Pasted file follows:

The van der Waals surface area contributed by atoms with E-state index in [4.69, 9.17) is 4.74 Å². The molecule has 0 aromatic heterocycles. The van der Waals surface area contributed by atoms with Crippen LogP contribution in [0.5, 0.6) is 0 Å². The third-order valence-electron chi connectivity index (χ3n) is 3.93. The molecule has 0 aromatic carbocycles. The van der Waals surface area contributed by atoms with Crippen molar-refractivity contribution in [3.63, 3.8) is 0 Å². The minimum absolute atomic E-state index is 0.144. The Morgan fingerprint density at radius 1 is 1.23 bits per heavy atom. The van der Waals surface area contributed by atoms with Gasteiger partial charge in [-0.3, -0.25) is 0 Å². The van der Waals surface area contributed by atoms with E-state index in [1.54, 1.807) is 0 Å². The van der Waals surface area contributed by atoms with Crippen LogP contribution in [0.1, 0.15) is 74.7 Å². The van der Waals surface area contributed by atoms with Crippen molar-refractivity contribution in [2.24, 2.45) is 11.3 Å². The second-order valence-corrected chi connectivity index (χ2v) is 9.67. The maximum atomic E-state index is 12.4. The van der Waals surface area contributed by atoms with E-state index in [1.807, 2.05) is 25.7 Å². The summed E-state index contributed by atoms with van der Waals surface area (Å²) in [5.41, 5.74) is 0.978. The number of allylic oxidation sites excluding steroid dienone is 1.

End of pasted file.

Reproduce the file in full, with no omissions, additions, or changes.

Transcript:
The van der Waals surface area contributed by atoms with E-state index in [4.69, 9.17) is 4.74 Å². The molecule has 0 aromatic heterocycles. The van der Waals surface area contributed by atoms with Crippen LogP contribution in [0.5, 0.6) is 0 Å². The third-order valence-electron chi connectivity index (χ3n) is 3.93. The molecule has 0 aromatic carbocycles. The van der Waals surface area contributed by atoms with Crippen molar-refractivity contribution in [3.63, 3.8) is 0 Å². The minimum absolute atomic E-state index is 0.144. The Morgan fingerprint density at radius 1 is 1.23 bits per heavy atom. The van der Waals surface area contributed by atoms with Gasteiger partial charge in [-0.3, -0.25) is 0 Å². The van der Waals surface area contributed by atoms with E-state index in [1.54, 1.807) is 0 Å². The van der Waals surface area contributed by atoms with Crippen LogP contribution in [0.1, 0.15) is 74.7 Å². The van der Waals surface area contributed by atoms with Crippen molar-refractivity contribution in [2.24, 2.45) is 11.3 Å². The second-order valence-corrected chi connectivity index (χ2v) is 9.67. The maximum atomic E-state index is 12.4. The van der Waals surface area contributed by atoms with E-state index in [1.807, 2.05) is 25.7 Å². The summed E-state index contributed by atoms with van der Waals surface area (Å²) in [5.41, 5.74) is 0.978. The number of allylic oxidation sites excluding steroid dienone is 1.